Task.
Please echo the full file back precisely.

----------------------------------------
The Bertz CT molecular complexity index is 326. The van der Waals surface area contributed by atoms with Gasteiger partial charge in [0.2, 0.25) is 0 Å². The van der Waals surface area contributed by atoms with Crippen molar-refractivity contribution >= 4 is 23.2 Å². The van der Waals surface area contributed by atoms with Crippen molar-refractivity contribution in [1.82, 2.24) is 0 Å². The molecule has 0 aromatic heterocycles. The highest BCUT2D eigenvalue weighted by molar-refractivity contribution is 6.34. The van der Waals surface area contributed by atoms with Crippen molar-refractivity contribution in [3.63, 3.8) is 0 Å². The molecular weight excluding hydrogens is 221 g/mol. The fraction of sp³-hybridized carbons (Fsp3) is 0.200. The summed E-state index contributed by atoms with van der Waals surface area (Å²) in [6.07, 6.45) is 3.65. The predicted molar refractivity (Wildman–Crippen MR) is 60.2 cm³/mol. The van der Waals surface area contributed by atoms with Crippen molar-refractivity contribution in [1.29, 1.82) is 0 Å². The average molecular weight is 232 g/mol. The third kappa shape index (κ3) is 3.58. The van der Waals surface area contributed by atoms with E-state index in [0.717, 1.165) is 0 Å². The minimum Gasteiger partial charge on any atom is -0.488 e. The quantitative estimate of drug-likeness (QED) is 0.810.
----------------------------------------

The Bertz CT molecular complexity index is 326. The van der Waals surface area contributed by atoms with Gasteiger partial charge in [0.2, 0.25) is 0 Å². The van der Waals surface area contributed by atoms with Crippen molar-refractivity contribution >= 4 is 23.2 Å². The van der Waals surface area contributed by atoms with Crippen molar-refractivity contribution in [1.82, 2.24) is 0 Å². The molecule has 0 aromatic heterocycles. The highest BCUT2D eigenvalue weighted by molar-refractivity contribution is 6.34. The van der Waals surface area contributed by atoms with Crippen molar-refractivity contribution in [3.63, 3.8) is 0 Å². The molecular weight excluding hydrogens is 221 g/mol. The fraction of sp³-hybridized carbons (Fsp3) is 0.200. The summed E-state index contributed by atoms with van der Waals surface area (Å²) in [6.07, 6.45) is 3.65. The predicted molar refractivity (Wildman–Crippen MR) is 60.2 cm³/mol. The van der Waals surface area contributed by atoms with Crippen molar-refractivity contribution in [1.29, 1.82) is 0 Å². The average molecular weight is 232 g/mol. The third kappa shape index (κ3) is 3.58. The van der Waals surface area contributed by atoms with E-state index in [0.717, 1.165) is 0 Å². The minimum Gasteiger partial charge on any atom is -0.488 e. The quantitative estimate of drug-likeness (QED) is 0.810.